“I’m going to fix myself a nice, hot cup of coffee,” I snicker childishly, “Would anyone else like one? Coffee is so tasty and warm and it’s such a pick me up on a chilly winter’s day.”
This was the Mormons’ fourth missionary visit to our flat. I had made a point of testing their faith whenever they came over. I’d start by offering them hard liquor and continue by asking moronic questions about their afterlife: apparently Dr Banner would be welcome in the Celestial Kingdom but the Hulk would have to be left at home.
Their first visit had been in my absence when flatmate, Spoons, who has a uncomplicated mind, had been coerced into letting them in. To this day I wonder what they had told him via the entry phone. Apparently their religion invests in them Derrn Brown-like powers of persuasion and even picking up the phone to them was like looking into the eyes of the gorgon.
Bashfully, Spoons had told me of the Mormons’ first visit. Still more bashfully, he told me that they would join us every Wednesday evening until (a) we were converted or (b) they were converted. One second they had been wondering freaks taking pause on the doormat, the next they had become regular parts of our lives.
“What were you thinking, Spoons?” I ask, appealing to what approaches reason in him, “You’re a Catholic! Your god must be spinning in his grave.”
Spoons assured me that the Mormons’ regular attempts at conversion would be a good test of his Catholicism and my Atheism and besides, the Mormons were all women and they were really, really, hot.
“Hot Mormon women?”
“Yeah,” said Spoons, crossing his heart and hoping to die, sticking a needle in his eye, “One of them looked like Gillian Anderson. She was stunning”.
Four visits later, I have still not seen the Mormon that looks like Gillian Anderson. Either the Mormons save their best-looking Missionaries for inaugural visits or Spoons had lied to placate me.
The three women who regularly visited us, while not bad looking, had impossible-to-offend, glazed-over demeanours as though their souls had been laminated. They wore the same facial expression chosen by Cliff Richard an a few of the more attractive Autons. One of them, Sister Audrey, had a slightly squiffy eye and would often go on hysterical tangents about how great Joseph Smith was and she would have to be reigned in by the other two: Sister Winnie and Sister Kate. Yes, Sister Audrey was the hottest. If they were to convert me, Sister Audrey would surely be my Fanny Alger.
I had initially decided to sit out of their conversations with Spoons, opting instead to sit on the other side of the room, smoking cigars and drinking coffee and masturbating. The Mormons did not respond to this no matter how loudly I coughed to get their attention.
I don’t know if it was their Derren Brown Powers or if it had something to do with Sister Audrey’s squiffy eye, but as I earwigged their conversations, it became all too tempting to join in.
The ‘lesson’ I remember most fondly is the one about the various levels of Mormon afterlife. I remember them saying there is no Hell to worry about but there are levels of Heaven called ‘Degrees of Glory’. After you die, you become a ghost. The quality of your hauntings are judged by someone and then you are allowed into one of three classes of heaven.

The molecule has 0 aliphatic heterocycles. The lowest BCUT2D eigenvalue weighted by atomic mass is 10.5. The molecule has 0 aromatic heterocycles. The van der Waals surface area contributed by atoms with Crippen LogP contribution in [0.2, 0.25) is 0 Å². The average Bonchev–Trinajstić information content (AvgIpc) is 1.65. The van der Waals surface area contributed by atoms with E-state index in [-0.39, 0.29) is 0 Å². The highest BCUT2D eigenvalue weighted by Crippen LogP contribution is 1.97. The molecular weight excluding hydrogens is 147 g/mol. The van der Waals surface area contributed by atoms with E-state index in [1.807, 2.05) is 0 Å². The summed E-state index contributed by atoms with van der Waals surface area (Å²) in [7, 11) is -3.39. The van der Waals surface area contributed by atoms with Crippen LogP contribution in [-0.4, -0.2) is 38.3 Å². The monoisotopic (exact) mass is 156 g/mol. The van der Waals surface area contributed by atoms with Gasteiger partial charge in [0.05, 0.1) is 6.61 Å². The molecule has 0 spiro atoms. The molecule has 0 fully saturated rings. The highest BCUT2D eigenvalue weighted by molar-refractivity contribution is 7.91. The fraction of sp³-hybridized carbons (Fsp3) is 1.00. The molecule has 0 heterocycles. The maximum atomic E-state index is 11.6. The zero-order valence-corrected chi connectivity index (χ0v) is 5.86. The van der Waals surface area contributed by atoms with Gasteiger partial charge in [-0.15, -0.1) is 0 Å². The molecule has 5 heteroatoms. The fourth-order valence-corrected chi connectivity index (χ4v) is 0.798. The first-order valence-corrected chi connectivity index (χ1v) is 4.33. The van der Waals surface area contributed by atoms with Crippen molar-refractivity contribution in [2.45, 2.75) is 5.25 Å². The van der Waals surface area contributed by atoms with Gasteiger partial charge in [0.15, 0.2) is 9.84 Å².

The best class of heaven is called the Celestial Kingdom. They have everything there: extra legroom and sexier stewardesses. Your meals are all-inclusive and the toilets are clean. The two ‘coach’ classes of heaven, behind the curtain, are certainly not bad but if you’re in one of them you probably can’t help but wonder how things might have been different if only you had been a better ghost.
Sister Audrey explained the three classes of heaven as three stars in the night sky, the Celestial Kingdom being the most brightly-burning. This metaphor confused me for ages: I genuinely thought for a number of weeks that Mormon heaven was a physical place in outer space, like something a Scientologist might believe. Interestingly, I find this less mad. I think L. Ron Hubbard would kick Joseph Smith’s ass in a fight.
I’ve since discovered that Mormon ghosts do not fly off into outer space. I have also discovered that the Sisters lied about there being no hell: the lower class of heaven – the Telestial Kingdom – is indeed a shithole for cunts.
As the weeks passed, I asked Spoons how the hell we were going to get rid of the Sisters.
“The same way I get rid of anyone I don’t like,” said Spoons, “I wait until one of us dies”.
Even then, I protested, you would not be free. You’d probably end up sitting next to one of them in the Celestial Kingdom.
“Robert, I doubt you’d end up in the Celestial Kingdom,” said Spoons.
He is wrong. I’l be there. Life is cruel that way.
In the end, Spoons and I did a far more heroic thing than wait for death. We eventually moved house.
“Coffee is so tasty and warm and it’s such a pick me up on a chilly winter’s day,” I say to the Mormons on that fourth visit, “Oh! But Mormons can’t have stimulants. How silly of me, I’m sorry. Slurp, yum”.
“Actually,” said Sister Kate, “We only abstain while we’re on Missionary duties.”
I’ve since discovered that is a lie too. Those lying Mormons. If there is one thing I learned from their lessons, it is where liars go when they die. Burn in Narnia, you not-bad-looking lunatics.